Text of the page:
@model GBM(s,y,n) = begin
    sig ~ Exponential(sample_std)
    u ~ Uniform(sample_mean - 2*sample_std,sample_mean + 2*sample_std)
    for i in 1:n
        if i == 1
            y[1] = s[1]
        else
            t = i-1
            mu = s[1]*exp(u * t)
            var = s[1]*s[1]*exp(2*u*t)*(exp(sig*sig*t)-1)
            y[i] ~ LogNormal(mu,sqrt(var))
        end
    end
end;

I found that the model convergency is quite sensitive to how we initialize the prior probability. As a reasonable initial value, we can initialize them with the sample mean (sample_mean) and the sample standard deviation (sample_std) of the stock price.

I iterated 1000 samplings on the GBM model (the code is shown below). In each invocation of the model GBM, we feed in time-series data as the arguments: i.e. the variable “train“, which stores the stock price data with size n. Then I repeated the 1000-iteration sampling by 5 times with the mapreduce function. The final result will be concatenated into the variable “chain”.

chain = mapreduce(c -> sample(GBM(train,train,n),NUTS(200, 0.65), 1000, discard_adapt=true),
    chainscat,
    1:5
)
Geometric Brownian Motion 1

The graphs above showed the convergence of the simulation. The two graphs on the left column showed that the sample values of μ and σ are stable along with the 1000 iterations. The 5 lines in different colors represented the 5 chains of data. It is shown that they are overlapping closely, so we can say the results are stable.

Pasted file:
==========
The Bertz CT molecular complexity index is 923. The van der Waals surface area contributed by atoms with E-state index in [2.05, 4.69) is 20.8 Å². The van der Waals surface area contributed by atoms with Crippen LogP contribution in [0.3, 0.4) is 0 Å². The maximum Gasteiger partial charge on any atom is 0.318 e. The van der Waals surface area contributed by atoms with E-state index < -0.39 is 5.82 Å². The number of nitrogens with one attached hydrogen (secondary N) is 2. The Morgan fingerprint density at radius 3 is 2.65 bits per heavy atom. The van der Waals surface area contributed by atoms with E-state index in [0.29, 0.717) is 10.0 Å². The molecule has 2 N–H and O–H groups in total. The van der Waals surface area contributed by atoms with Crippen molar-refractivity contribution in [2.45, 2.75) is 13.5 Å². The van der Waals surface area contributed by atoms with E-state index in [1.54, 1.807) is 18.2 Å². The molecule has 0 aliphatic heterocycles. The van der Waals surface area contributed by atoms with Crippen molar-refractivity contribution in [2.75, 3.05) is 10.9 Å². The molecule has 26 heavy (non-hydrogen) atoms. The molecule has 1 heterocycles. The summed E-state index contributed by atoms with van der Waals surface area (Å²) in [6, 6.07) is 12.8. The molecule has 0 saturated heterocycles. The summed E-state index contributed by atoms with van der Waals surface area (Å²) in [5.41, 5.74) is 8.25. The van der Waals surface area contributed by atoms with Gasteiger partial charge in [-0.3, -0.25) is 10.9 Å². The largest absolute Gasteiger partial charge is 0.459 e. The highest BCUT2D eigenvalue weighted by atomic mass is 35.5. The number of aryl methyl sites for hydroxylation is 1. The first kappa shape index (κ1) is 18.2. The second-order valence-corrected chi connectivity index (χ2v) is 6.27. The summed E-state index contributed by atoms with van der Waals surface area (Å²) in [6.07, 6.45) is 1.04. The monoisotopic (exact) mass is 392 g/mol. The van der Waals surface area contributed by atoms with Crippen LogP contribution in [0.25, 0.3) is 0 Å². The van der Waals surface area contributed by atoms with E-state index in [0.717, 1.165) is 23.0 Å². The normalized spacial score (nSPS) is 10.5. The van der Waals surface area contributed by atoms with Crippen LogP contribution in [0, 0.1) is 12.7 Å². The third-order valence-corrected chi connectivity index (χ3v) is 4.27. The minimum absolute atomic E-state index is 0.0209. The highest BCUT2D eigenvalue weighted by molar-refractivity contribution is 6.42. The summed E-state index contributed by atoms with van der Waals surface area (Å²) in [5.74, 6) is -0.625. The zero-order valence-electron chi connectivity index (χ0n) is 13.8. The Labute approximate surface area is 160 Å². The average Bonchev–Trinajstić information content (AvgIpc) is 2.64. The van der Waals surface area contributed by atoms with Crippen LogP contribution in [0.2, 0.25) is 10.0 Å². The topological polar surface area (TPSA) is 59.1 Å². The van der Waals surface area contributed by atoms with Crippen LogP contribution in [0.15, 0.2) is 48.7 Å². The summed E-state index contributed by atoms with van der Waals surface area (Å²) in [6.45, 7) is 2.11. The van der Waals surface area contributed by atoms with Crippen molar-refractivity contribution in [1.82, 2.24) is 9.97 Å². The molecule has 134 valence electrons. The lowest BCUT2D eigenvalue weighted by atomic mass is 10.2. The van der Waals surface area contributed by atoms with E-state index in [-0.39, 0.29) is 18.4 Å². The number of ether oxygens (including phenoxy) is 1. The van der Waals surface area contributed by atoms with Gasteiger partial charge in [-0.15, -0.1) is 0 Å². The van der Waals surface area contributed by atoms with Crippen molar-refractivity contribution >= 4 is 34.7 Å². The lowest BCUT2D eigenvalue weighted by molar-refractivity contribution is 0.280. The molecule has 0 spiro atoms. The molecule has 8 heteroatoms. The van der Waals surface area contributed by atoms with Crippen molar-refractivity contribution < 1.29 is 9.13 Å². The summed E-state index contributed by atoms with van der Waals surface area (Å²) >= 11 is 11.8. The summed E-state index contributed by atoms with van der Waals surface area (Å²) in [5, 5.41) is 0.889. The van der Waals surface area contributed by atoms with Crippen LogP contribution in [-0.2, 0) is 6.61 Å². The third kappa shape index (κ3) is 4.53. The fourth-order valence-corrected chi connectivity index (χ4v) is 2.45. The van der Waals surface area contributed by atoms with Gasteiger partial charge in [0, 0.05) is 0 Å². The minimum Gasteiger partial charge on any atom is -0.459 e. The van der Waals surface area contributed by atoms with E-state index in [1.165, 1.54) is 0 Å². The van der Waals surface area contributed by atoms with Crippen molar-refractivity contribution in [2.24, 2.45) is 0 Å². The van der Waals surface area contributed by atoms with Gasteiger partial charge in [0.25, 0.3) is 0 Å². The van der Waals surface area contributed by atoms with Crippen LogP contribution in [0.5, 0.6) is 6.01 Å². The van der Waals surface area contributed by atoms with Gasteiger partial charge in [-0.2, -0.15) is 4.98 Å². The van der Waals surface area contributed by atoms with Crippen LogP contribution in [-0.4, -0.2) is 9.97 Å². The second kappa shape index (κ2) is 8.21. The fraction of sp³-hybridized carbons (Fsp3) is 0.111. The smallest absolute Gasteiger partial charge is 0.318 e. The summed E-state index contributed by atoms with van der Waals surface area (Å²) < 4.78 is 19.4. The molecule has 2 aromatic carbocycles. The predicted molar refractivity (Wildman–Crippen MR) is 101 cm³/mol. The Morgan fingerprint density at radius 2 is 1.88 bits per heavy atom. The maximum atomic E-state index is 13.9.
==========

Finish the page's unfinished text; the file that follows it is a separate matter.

The two graphs on the right column are the posterior distribution of μ and σ inferred by the simulation. The shapes of μ and σ are normal distribution and log-normal distribution respectively. Although μ and σ are initialized with Exponential distribution and Uniform distribution as the prior probability, at the end of the inference, the resulting posterior probability of μ and σ are normal distribution and log-normal distribution respectively.  It is because, during the inference, the distribution of μ and σ will be corrected by the stock data (aka. evidence).

 

Stock Price Simulation

One of the advantages is that we can simulate the stock price using the posterior distribution instead of constant values. The chain contains 5000 pairs of μ and σ under the posterior distribution. Therefore we can sample μ and σ from the posterior probability distribution using the “chain” array.

The simulated stock price at time t is calculated by the following formula:

S(t) = S(t-dt) exp( ( μ – σ^2 / 2 )dt + σW(dt) )